Nutrition and Eating Disorders

Andrea Díaz5176
Mind Map by Andrea Díaz5176, updated more than 1 year ago
Andrea Díaz5176
Created by Andrea Díaz5176 over 6 years ago


Conceptual map about the nutrients, our metabolism and some eating disorders

Resource summary

Nutrition and Eating Disorders
  1. Nutrients
    1. Carbohydrates: Glucose is the most readily available source of energy for the body. Carbohydrates are digested to monosaccharides that can be converted to glucose. Glucose is stored in the liver in the form of glycogen. Between periods of eating, the blood glucose level is maintained at about 50-80mg/100ml of blood by the breakdown of glycogen or the conversion of fat or amino acids to glucose
      1. Proteins: Foods rich in protein include red meat, fish, poultry, dairy products, legumes, and nuts. After proteins are digested, amino acids enter the bloodstream and are transported to the tissues. Most often, the amino acids are not used for energy, but rather, they are used in protein synthesis to make the structural proteins found in muscles, skin, hair and nails; or other proteins such as hemoglobin, plasma proteins, enzymes, antibodies, neurotransmitters, and hormones. Protein synthesis requires 20 different types of amino acids. Of these, eight are required in the d
        1. Lipids: Fats, oils, and cholesterol are examples of lipids. Saturated fats, which are usually from animal origin, are solid at room temperature. Oils are unsaturated fats because they contain unsaturated fatty acids, which do not promote cardiovascular disease, are more filling and have a low glycemic index. Corn oil and safflower oils are high in polyunsaturated fatty acids. Polyunsaturated oils are nutritionally essential because they are the only type of fat that contains linoleic acid and linolenic acid, two fatty acids the body cannot make. The body needs these two polyunsaturated fatty acids to produce various hormones and the cell membrane of cells.
          1. Cause: Cardiovascular diseasbecause the blockage of arteries by plaque, a substance that contains saturated fats and cholesterol.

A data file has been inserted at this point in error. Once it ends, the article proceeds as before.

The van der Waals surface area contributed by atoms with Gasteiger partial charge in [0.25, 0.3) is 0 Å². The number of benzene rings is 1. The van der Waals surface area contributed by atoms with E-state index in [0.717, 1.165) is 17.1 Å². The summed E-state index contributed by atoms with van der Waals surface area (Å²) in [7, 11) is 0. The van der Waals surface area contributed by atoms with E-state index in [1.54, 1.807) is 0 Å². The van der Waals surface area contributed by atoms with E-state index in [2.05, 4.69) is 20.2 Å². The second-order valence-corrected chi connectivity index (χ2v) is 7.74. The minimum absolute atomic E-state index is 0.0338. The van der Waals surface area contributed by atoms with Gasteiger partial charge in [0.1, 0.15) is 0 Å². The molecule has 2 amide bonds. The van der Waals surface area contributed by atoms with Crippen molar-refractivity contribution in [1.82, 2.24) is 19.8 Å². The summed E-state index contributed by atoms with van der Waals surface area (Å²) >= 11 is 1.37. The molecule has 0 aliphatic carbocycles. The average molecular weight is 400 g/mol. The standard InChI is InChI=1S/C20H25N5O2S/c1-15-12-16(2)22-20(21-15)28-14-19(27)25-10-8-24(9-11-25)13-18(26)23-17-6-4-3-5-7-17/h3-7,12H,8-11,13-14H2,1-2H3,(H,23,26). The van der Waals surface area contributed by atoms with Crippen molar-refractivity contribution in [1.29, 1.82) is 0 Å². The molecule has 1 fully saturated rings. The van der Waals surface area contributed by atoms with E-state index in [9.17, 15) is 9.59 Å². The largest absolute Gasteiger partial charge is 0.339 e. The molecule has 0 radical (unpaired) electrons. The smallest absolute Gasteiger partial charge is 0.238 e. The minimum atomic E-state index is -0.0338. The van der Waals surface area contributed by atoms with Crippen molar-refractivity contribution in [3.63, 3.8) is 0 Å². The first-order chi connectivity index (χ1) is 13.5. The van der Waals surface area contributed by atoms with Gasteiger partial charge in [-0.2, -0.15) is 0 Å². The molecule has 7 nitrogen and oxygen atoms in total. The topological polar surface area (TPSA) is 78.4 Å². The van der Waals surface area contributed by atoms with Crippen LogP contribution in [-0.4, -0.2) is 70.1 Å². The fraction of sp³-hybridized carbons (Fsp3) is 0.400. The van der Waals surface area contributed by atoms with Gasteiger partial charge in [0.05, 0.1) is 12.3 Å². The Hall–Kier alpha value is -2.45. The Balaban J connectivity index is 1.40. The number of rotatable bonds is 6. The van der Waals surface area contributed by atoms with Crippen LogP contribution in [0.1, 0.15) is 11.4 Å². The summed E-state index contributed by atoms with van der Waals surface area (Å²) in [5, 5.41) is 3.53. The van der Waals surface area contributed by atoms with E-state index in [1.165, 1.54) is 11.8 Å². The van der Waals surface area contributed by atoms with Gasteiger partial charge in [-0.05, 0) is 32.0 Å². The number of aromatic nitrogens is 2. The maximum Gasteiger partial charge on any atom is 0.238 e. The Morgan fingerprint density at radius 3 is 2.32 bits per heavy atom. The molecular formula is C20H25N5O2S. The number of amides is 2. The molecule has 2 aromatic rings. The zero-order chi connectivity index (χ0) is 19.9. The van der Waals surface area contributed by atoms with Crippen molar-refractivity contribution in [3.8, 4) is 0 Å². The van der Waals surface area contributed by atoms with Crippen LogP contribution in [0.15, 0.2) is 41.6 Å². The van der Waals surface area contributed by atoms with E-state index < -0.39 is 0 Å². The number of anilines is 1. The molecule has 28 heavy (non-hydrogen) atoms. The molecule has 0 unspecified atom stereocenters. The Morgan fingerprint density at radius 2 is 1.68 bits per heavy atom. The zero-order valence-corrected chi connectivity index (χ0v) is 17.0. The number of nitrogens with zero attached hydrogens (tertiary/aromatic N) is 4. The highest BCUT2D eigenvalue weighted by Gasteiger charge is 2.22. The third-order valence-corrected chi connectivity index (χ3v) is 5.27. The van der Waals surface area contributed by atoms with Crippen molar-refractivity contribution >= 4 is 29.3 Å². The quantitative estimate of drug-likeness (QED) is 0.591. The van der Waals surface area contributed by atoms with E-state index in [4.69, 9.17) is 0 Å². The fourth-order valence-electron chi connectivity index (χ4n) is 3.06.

2. Vitamins: Vitamins are organic nutrients required in small amounts to maintain growth and healthy metabolism. Unlike carbohydrates, lipids, and proteins, they do not provide energy or serve as building blocks for the body, but acts as coenzymes. Most vitamins cannot be synthesized by the body and must be ingested in food. Other vitamins, such as vitamin K are produced by bacteria in the GI tract and then absorbed. The body can make some vitamins when provitamins, the precursors, are provided. Vitamins are divided into fat-soluble and water-soluble vitamins. Fat-soluble vitamins include vitamins A, D, E, and K, and are absorbed along with other dietary lipids in the small intestine and packaged into chylomicrons. They cannot be absorbed in sufficient amounts unless they are ingested with other lipids. Fat-soluble vitamins may be stored in cells, especially the liver cells. The water-soluble vitamins include the B vitamins and vitamin C, and they readily dissolve in water. Excess quant
            1. Minerals: Minerals are inorganic elements that occur naturally in the Earth’s crust. Minerals have different functions in the body. Minerals can be divided into two types: macro minerals and trace minerals. Macro minerals are those that the body needs in large amounts and examples are calcium, phosphorus, sodium, and potassium. Trace minerals are needed in very small amounts and include iron and zinc. Minerals with known functions in the body include calcium, phosphorus, potassium, sulfur, sodium, chloride, magnesium, iron, iodide, manganese, copper, cobalt, zinc, fluoride, selenium, and chromium. Attention must be paid to eating food that provide enough calcium, phosphorus, iron, and iodide. Excess amounts of most minerals are excreted in the urine and feces.